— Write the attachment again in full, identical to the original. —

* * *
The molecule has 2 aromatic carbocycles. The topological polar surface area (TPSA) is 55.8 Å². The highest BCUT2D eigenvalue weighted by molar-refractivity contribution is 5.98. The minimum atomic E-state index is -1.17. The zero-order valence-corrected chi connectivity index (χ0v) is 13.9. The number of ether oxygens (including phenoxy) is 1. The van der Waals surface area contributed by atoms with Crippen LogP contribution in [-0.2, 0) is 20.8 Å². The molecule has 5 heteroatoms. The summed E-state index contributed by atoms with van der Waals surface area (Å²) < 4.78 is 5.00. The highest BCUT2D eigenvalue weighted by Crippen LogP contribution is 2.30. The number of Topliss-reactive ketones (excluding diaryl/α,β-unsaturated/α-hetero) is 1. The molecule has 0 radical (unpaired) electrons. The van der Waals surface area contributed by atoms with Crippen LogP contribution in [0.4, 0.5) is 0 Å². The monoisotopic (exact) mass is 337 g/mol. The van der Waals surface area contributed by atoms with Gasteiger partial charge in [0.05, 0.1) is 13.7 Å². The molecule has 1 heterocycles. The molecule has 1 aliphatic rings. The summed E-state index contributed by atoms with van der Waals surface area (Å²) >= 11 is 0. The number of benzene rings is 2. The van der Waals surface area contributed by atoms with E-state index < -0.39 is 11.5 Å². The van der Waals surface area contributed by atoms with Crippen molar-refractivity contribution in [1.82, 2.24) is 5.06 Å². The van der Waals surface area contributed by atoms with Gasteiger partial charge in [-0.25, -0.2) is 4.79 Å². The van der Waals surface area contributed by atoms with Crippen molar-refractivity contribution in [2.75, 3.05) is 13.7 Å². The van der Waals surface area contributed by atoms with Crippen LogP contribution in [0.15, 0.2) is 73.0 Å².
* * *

The molecule has 2 aromatic carbocycles. The topological polar surface area (TPSA) is 55.8 Å². The highest BCUT2D eigenvalue weighted by molar-refractivity contribution is 5.98. The minimum atomic E-state index is -1.17. The zero-order valence-corrected chi connectivity index (χ0v) is 13.9. The number of ether oxygens (including phenoxy) is 1. The van der Waals surface area contributed by atoms with Crippen LogP contribution in [-0.2, 0) is 20.8 Å². The molecule has 5 heteroatoms. The summed E-state index contributed by atoms with van der Waals surface area (Å²) < 4.78 is 5.00. The highest BCUT2D eigenvalue weighted by Crippen LogP contribution is 2.30. The number of Topliss-reactive ketones (excluding diaryl/α,β-unsaturated/α-hetero) is 1. The molecule has 0 radical (unpaired) electrons. The van der Waals surface area contributed by atoms with Crippen LogP contribution in [0.4, 0.5) is 0 Å². The monoisotopic (exact) mass is 337 g/mol. The van der Waals surface area contributed by atoms with Gasteiger partial charge in [0.05, 0.1) is 13.7 Å². The molecule has 1 heterocycles. The molecule has 1 aliphatic rings. The summed E-state index contributed by atoms with van der Waals surface area (Å²) >= 11 is 0. The number of benzene rings is 2. The van der Waals surface area contributed by atoms with E-state index < -0.39 is 11.5 Å². The van der Waals surface area contributed by atoms with Crippen molar-refractivity contribution in [1.82, 2.24) is 5.06 Å². The van der Waals surface area contributed by atoms with Gasteiger partial charge in [-0.25, -0.2) is 4.79 Å². The van der Waals surface area contributed by atoms with Crippen molar-refractivity contribution in [2.75, 3.05) is 13.7 Å². The van der Waals surface area contributed by atoms with Crippen LogP contribution in [0.15, 0.2) is 73.0 Å².